Garage Band Tutorial pt 2

So you’ve got the basics down in Garageband, but you’re still looking to do a couple more complicated things.

How do I import pre-recorded media?
How do I loop a section of audio?
How do I fade sound in and out?
How do I pan sound?

Importing Audio:

To import external audio, go to Control > Show Media Browser
Locate the song/audio file you want on your computer and drag it into a new track.
Boom. You’re done. Now you can cut it up, mix it with other tracks, and add effects to it.
Or, if you want, take a section and loop it.

Looping Audio:

In order to loop a section of audio, hover your mouse over the end of a section, right near the edge of the audio sample. The cursor will turn into a kind of curly-que arrow. Click and drag the edge of the audio to however long you want the loop to run. Easy, right? Yes. But if this loop is going to be prominent in your overall audio, you’ll have to be careful with how accurately you loop, since any kind of extra sound that you might have left when you clipped the sample will make the loop run off-time and sound trashy.

Fortunately, if you click the button that looks like a pair of scissors in the bottom left-hand corner of the screen, you can open up an in-depth track editor that will allow you to select very small portions of your audio sample to delete and clean up so you may loop it nicely.

When open, the media browser and track editor look like this:

The orange audio is one that I’ve inserted from my Itunes folder (by dragging and dropping the file into a new basic track) and am in the process of selecting, and cleaning up a sample to be looped. If I were to loop the clip that I have here, I would delete the audio I took it from, or else, as I drag the clip to loop it, the audio files will layer over each other and (as with all Mac/Adobe programs) the one on the bottom will be “erased” by the loop I drag over it.

Fading sound in and out/Panning sound:

On the right side of the row of options at the bottom of each of your tracks (enable recording, muting, headphone only, lock track–left to right) is a button with a little triangle on it. Click this button and another bar will appear underneath your chosen track. As you can see in the picture, it will be blue with a line running along it. This lets you control track volume in sections, and you can achieve some nice fades and volume peaks with the tool.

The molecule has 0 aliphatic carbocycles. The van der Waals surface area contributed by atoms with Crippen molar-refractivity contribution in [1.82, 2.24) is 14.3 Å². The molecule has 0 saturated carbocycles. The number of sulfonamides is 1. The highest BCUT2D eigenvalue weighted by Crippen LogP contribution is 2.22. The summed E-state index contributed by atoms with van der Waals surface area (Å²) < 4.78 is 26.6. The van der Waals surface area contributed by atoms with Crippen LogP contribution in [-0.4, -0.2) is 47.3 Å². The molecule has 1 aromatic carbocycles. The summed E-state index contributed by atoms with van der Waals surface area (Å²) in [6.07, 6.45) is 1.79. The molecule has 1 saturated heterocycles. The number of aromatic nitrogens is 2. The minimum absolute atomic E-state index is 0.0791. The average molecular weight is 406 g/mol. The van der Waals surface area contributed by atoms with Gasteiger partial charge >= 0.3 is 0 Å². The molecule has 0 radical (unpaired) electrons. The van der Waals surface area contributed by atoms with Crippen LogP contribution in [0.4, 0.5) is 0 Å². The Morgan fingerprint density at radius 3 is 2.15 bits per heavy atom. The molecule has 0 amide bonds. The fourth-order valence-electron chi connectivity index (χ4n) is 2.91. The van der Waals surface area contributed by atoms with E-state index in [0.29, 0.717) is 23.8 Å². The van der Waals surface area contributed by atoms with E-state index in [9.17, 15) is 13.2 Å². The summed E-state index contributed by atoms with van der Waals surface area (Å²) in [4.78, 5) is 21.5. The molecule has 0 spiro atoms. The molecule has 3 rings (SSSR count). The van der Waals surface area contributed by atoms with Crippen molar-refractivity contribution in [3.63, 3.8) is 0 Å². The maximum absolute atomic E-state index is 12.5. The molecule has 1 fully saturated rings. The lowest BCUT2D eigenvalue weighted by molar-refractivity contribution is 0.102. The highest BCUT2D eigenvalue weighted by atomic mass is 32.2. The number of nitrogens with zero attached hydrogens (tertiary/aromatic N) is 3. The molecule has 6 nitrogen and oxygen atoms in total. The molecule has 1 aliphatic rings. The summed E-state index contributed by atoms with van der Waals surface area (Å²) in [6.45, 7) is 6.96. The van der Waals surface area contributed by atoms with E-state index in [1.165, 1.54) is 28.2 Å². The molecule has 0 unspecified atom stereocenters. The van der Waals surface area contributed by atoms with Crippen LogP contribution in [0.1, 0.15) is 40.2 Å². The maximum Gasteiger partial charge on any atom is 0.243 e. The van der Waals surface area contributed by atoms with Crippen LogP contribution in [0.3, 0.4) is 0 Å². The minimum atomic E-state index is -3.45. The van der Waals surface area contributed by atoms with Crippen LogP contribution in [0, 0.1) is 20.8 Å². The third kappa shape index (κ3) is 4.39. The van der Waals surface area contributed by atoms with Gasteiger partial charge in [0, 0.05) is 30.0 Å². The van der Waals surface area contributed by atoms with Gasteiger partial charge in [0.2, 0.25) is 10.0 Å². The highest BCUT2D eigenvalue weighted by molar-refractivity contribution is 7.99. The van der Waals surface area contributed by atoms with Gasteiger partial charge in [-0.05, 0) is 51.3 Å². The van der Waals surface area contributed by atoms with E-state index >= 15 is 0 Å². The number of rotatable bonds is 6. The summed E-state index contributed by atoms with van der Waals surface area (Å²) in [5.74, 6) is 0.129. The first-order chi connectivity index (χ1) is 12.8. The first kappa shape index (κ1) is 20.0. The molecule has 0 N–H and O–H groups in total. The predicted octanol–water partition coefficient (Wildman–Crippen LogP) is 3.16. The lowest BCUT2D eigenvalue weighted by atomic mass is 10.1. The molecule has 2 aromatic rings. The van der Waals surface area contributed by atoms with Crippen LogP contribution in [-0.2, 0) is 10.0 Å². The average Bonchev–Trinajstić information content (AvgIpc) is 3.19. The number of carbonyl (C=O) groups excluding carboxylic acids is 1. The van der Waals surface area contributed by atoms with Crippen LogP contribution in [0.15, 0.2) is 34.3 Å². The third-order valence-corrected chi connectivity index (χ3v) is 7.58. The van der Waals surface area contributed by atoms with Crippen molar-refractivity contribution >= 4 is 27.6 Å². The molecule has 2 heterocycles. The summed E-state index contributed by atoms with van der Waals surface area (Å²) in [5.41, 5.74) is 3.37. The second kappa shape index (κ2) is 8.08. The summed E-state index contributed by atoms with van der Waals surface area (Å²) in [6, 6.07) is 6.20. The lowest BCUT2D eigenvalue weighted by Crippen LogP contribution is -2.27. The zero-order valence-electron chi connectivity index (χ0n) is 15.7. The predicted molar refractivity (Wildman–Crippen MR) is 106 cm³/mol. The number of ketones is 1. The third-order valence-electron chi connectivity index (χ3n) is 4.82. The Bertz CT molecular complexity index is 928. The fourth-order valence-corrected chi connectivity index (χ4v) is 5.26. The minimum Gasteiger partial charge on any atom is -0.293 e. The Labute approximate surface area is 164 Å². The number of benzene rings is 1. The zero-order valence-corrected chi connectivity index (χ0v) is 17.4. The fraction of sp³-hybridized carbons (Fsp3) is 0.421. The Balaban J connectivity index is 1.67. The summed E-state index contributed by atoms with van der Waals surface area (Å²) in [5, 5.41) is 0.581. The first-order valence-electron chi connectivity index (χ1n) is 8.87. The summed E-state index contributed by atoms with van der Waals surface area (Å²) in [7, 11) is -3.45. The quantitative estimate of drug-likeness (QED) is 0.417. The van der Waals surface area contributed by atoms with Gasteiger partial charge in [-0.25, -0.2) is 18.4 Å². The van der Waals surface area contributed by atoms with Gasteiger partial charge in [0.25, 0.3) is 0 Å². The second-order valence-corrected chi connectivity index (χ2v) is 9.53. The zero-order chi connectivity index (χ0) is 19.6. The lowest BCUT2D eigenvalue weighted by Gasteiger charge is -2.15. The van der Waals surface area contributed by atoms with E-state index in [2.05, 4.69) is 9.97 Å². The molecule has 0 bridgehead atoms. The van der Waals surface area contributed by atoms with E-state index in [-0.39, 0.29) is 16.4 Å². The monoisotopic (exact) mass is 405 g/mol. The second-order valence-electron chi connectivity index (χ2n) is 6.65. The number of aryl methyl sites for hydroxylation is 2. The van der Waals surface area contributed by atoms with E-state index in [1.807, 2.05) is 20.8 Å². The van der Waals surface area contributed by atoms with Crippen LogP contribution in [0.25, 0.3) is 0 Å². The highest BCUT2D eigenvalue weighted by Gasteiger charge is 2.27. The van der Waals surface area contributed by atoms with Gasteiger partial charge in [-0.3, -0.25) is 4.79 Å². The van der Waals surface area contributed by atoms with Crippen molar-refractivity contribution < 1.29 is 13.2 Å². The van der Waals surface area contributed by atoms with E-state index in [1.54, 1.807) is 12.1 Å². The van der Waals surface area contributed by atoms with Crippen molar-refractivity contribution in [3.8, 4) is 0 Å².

In order to do this, click on the blue line. You will make a marker on the line that you can drag to any volume you want. The only caveat of this is, you need to manually create a fade with multiple markers–I believe there are four or five little markers in the fade of the above picture. If you don’t space the markers and do your fade gradually, the tool will just increase or decrease the volume of the whole track you’re working on. So, a good idea is to set a marker at the beginning and end of the section you want to fade, and adjust your volume levels for the fade-in or out, and then fine-tune how gradually the fade comes in or out with other markers in the middle working some kind of nicely shaped curve.

Panning a track works in pretty much the same way. All you need to do is click the pull-down menu that says “Track Volume” (from the little triangle in your track toolbar) and select “Track Pan.” The tool looks a little bit different–it’s just one line running along under your track. To make the audio pan to the left speaker, grab where you want on the line, and pull up. To make it pan to the right, pull down. Easy. You can achieve some interesting cross fades and oscillating panning effects with combining fade-ins and fade-outs with left-right panning across multiple tracks.

From here, there’s a whole mess of stuff that you can do with Garageband. The free program comes with pre-made loops, samples, instruments, effects, etc. that you can control with your keyboard. Explore some of the options you get when you select Track > New Basic Track and enable Musical Typing (Window > Musical Typing) –which allows you to play a “keyboard” with your computer’s keys. Make your own sounds and loop them over imported clips. Play chords over your podcast speech audio. Add nature sounds, underwater sounds, radio static/chatter, space-ish sounds, highly-synthesized beeps and bloops….the list goes on and on.

Have fun.

–Josh Barnes


~ by hobodreams on October 26, 2010.

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